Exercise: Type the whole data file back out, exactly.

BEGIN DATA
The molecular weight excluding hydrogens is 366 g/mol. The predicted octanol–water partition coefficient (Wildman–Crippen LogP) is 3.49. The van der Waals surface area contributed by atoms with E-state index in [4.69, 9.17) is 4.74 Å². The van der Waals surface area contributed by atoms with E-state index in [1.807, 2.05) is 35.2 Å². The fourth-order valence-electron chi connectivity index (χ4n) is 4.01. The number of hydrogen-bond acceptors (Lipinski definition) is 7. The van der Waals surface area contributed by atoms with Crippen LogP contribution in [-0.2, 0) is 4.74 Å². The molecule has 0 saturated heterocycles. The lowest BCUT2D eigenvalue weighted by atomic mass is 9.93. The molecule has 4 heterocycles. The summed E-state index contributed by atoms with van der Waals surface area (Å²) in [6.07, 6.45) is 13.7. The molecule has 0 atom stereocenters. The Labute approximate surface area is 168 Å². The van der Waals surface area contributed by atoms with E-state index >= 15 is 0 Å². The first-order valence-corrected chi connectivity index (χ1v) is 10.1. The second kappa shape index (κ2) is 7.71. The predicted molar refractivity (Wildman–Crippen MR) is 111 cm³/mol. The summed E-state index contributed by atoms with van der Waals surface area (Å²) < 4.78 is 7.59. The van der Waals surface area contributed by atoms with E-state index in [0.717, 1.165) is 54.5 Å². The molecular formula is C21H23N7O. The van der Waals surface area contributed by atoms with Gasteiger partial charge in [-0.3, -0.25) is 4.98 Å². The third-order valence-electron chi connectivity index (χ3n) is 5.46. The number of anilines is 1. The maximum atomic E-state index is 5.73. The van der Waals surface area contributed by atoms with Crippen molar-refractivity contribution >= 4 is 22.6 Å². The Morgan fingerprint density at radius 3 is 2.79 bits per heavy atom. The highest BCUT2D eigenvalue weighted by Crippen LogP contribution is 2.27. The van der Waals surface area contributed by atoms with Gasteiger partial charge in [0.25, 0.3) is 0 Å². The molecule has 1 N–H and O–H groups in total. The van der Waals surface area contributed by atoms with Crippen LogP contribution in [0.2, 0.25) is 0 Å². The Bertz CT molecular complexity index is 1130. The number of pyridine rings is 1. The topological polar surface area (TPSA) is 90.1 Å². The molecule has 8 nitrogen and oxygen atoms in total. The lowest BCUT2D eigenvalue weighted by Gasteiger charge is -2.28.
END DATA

The molecular weight excluding hydrogens is 366 g/mol. The predicted octanol–water partition coefficient (Wildman–Crippen LogP) is 3.49. The van der Waals surface area contributed by atoms with E-state index in [4.69, 9.17) is 4.74 Å². The van der Waals surface area contributed by atoms with E-state index in [1.807, 2.05) is 35.2 Å². The fourth-order valence-electron chi connectivity index (χ4n) is 4.01. The number of hydrogen-bond acceptors (Lipinski definition) is 7. The van der Waals surface area contributed by atoms with Crippen LogP contribution in [-0.2, 0) is 4.74 Å². The molecule has 0 saturated heterocycles. The lowest BCUT2D eigenvalue weighted by atomic mass is 9.93. The molecule has 4 heterocycles. The summed E-state index contributed by atoms with van der Waals surface area (Å²) in [6.07, 6.45) is 13.7. The molecule has 0 atom stereocenters. The Labute approximate surface area is 168 Å². The van der Waals surface area contributed by atoms with E-state index >= 15 is 0 Å². The first-order valence-corrected chi connectivity index (χ1v) is 10.1. The second kappa shape index (κ2) is 7.71. The predicted molar refractivity (Wildman–Crippen MR) is 111 cm³/mol. The summed E-state index contributed by atoms with van der Waals surface area (Å²) < 4.78 is 7.59. The van der Waals surface area contributed by atoms with E-state index in [0.717, 1.165) is 54.5 Å². The molecular formula is C21H23N7O. The van der Waals surface area contributed by atoms with Gasteiger partial charge in [-0.3, -0.25) is 4.98 Å². The third-order valence-electron chi connectivity index (χ3n) is 5.46. The number of anilines is 1. The maximum atomic E-state index is 5.73. The van der Waals surface area contributed by atoms with Crippen molar-refractivity contribution >= 4 is 22.6 Å². The Morgan fingerprint density at radius 3 is 2.79 bits per heavy atom. The highest BCUT2D eigenvalue weighted by Crippen LogP contribution is 2.27. The van der Waals surface area contributed by atoms with Gasteiger partial charge in [0.25, 0.3) is 0 Å². The molecule has 1 N–H and O–H groups in total. The van der Waals surface area contributed by atoms with Crippen LogP contribution in [0.2, 0.25) is 0 Å². The Bertz CT molecular complexity index is 1130. The number of pyridine rings is 1. The topological polar surface area (TPSA) is 90.1 Å². The molecule has 8 nitrogen and oxygen atoms in total. The lowest BCUT2D eigenvalue weighted by Gasteiger charge is -2.28.